Can’t you feel it? Love is in the air and you have officially entered into the great month of February 2021! I absolutely adore February because, as an elementary school teacher, it is a time not only to teach of the importance of being kind and loving towards one another, but also to educate and celebrate Black History Month. I recently came across one of Rev. Dr. Martin Luther King, Jr.’s sermons entitled, “Love in Action.” I thought the title of this to be particularly fitting as we approach Valentine’s Day and are in the midst of celebrating Black History, and if you haven’t read this phenomenal piece of literary art, I highly recommend it. One of the most striking quotes from this sermon would have to be in correlation to Dr. King’s affirmations of the type of love that Jesus expressed while hanging on the cross:
“Jesus eloquently affirmed from the cross a higher law. He knew that the old eye-for-eye philosophy would leave everyone blind. He did not seek to overcome evil with evil. He overcame evil with good. Although crucified by hate, he responded with aggressive love.”
Jesus’ love for all was indeed (and is still) aggressive, unimaginable, and magnificently radical. It is a type of love that lives on. Love is weaved into the very foundation of our faith; it is what our faith is built from and it never ceases (1 Corinthians 13:8).
Jesus’ love for all was indeed (and is still) aggressive, unimaginable, and magnificently radical.
During Jesus’ ministry on Earth, He taught us to love God and love one another (Matthew 22:36-40). Not only did He instruct us to live in this way, but He lived by example – displaying love in abundant action. This theme of love was perfectly shown and expressed in all areas of His life. And this love was shown, perhaps at its’ most raw and selflessly compassionate form, when He hung in excruciating pain on the cross. Jesus had His sight on the will of God, and He knew that love would be His most powerful weapon. He fought with love, for love – all to make a way for His bride, the Church, to be united with Him. He died for His Church, for you, for me – and I cannot think of a better love story than this to humbly reminisce on during this season.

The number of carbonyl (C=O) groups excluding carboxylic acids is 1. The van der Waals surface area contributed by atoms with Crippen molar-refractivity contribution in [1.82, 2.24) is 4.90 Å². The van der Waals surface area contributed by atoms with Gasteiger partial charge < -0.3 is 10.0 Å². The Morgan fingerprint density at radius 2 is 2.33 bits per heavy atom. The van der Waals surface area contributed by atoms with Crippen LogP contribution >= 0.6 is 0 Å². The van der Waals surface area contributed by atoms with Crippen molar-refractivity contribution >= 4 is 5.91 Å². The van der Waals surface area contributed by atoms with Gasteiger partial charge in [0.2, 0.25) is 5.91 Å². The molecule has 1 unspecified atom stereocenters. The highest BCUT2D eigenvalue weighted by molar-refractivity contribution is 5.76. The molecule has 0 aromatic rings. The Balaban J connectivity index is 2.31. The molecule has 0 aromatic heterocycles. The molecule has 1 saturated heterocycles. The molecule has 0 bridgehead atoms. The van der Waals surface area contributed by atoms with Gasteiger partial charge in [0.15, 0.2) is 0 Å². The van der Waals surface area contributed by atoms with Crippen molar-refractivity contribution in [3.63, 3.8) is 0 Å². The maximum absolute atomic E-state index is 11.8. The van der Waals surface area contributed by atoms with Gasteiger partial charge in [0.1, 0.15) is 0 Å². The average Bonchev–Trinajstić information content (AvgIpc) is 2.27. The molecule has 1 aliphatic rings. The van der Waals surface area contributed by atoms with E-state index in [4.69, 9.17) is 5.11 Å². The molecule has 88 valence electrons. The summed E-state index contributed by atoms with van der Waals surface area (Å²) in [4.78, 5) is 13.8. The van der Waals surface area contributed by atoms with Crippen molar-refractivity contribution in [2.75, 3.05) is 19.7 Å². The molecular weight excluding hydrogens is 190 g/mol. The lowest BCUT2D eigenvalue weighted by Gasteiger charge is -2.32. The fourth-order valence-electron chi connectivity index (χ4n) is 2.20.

As followers of Christ, the seemingly undeserving love and forgiveness that Jesus put into action on the cross is the very same love that we are called to exude in our everyday lives. So, how do we accurately do this? Especially when it can be so difficult to do so in this broken and inconsistent world. Thankfully, we can confidently address our questions and collect wholesome guidance from the living word of God. The Apostle Peter, with much wisdom, encourages followers of Christ, in 1 Peter 3:8, how to live a God honoring life by doing good and choosing what is right. The characteristics in this chapter help us understand how to be Christians. “Be like-minded, sympathetic, compassionate, and humble” – step in someone else’s shoes, genuinely listen to one another, carry each other’s burdens (Galatians 6:2), and live a life of humility and grace. This is how we should live as the bride of Christ, brothers and sisters – uniquely and intentionally made in the image of God, beautifully detailed and diverse. Love has no limits, and it is not exclusive. “Love one another”; love all, without limitations, without qualifications, inclusively, and divinely unified under the blood of Jesus. Simply put: love like Jesus.
His law is love and His gospel is peace. As we put an additional emphasis on love this month, let us be reminded of where love originates. And let our actions deeply parallel with the horizontal and vertical beams of the cross.
“Every time I look at that cross, I am reminded of the greatness of God and the redemptive power of Jesus Christ. I am reminded of the beauty of sacrificial love and the majesty of unswerving devotion to truth.” – Rev. Dr. Martin Luther King, Jr.